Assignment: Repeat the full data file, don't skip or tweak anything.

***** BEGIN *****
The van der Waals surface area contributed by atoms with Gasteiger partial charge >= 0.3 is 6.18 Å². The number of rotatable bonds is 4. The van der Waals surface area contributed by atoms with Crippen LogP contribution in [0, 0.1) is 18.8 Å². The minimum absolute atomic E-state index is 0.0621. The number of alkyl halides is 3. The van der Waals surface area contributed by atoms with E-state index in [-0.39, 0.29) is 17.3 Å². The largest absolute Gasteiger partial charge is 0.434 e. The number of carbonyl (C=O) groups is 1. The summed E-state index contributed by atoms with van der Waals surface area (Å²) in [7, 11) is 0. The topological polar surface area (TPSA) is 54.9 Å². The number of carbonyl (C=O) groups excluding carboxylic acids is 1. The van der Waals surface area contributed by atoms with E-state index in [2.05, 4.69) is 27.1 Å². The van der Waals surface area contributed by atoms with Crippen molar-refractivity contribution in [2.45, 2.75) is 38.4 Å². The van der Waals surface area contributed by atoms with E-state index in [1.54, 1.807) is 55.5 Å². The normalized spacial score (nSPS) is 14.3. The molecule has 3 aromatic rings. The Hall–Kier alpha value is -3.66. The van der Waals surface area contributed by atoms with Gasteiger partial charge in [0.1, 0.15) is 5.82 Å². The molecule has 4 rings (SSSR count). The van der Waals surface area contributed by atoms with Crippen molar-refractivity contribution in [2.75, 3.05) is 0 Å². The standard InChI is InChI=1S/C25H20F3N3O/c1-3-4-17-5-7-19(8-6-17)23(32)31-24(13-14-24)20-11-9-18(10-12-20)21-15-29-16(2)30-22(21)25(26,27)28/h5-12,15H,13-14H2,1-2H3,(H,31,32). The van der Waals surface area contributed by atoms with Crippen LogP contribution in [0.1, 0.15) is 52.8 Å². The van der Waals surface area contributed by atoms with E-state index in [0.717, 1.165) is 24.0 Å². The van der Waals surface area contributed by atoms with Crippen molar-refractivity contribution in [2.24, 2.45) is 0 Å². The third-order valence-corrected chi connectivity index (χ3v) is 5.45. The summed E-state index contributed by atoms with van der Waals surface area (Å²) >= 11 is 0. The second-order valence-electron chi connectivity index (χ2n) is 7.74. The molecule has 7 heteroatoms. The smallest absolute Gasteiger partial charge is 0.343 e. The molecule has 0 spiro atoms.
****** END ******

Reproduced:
The van der Waals surface area contributed by atoms with Gasteiger partial charge >= 0.3 is 6.18 Å². The number of rotatable bonds is 4. The van der Waals surface area contributed by atoms with Crippen LogP contribution in [0, 0.1) is 18.8 Å². The minimum absolute atomic E-state index is 0.0621. The number of alkyl halides is 3. The van der Waals surface area contributed by atoms with E-state index in [-0.39, 0.29) is 17.3 Å². The largest absolute Gasteiger partial charge is 0.434 e. The number of carbonyl (C=O) groups is 1. The summed E-state index contributed by atoms with van der Waals surface area (Å²) in [7, 11) is 0. The topological polar surface area (TPSA) is 54.9 Å². The number of carbonyl (C=O) groups excluding carboxylic acids is 1. The van der Waals surface area contributed by atoms with E-state index in [2.05, 4.69) is 27.1 Å². The van der Waals surface area contributed by atoms with Crippen molar-refractivity contribution in [2.45, 2.75) is 38.4 Å². The van der Waals surface area contributed by atoms with E-state index in [1.54, 1.807) is 55.5 Å². The normalized spacial score (nSPS) is 14.3. The molecule has 3 aromatic rings. The Hall–Kier alpha value is -3.66. The van der Waals surface area contributed by atoms with Gasteiger partial charge in [0.1, 0.15) is 5.82 Å². The molecule has 4 rings (SSSR count). The van der Waals surface area contributed by atoms with Crippen molar-refractivity contribution in [2.75, 3.05) is 0 Å². The standard InChI is InChI=1S/C25H20F3N3O/c1-3-4-17-5-7-19(8-6-17)23(32)31-24(13-14-24)20-11-9-18(10-12-20)21-15-29-16(2)30-22(21)25(26,27)28/h5-12,15H,13-14H2,1-2H3,(H,31,32). The van der Waals surface area contributed by atoms with Crippen LogP contribution in [0.1, 0.15) is 52.8 Å². The van der Waals surface area contributed by atoms with E-state index in [0.717, 1.165) is 24.0 Å². The van der Waals surface area contributed by atoms with Crippen molar-refractivity contribution in [2.24, 2.45) is 0 Å². The third-order valence-corrected chi connectivity index (χ3v) is 5.45. The summed E-state index contributed by atoms with van der Waals surface area (Å²) >= 11 is 0. The second-order valence-electron chi connectivity index (χ2n) is 7.74. The molecule has 7 heteroatoms. The smallest absolute Gasteiger partial charge is 0.343 e. The molecule has 0 spiro atoms.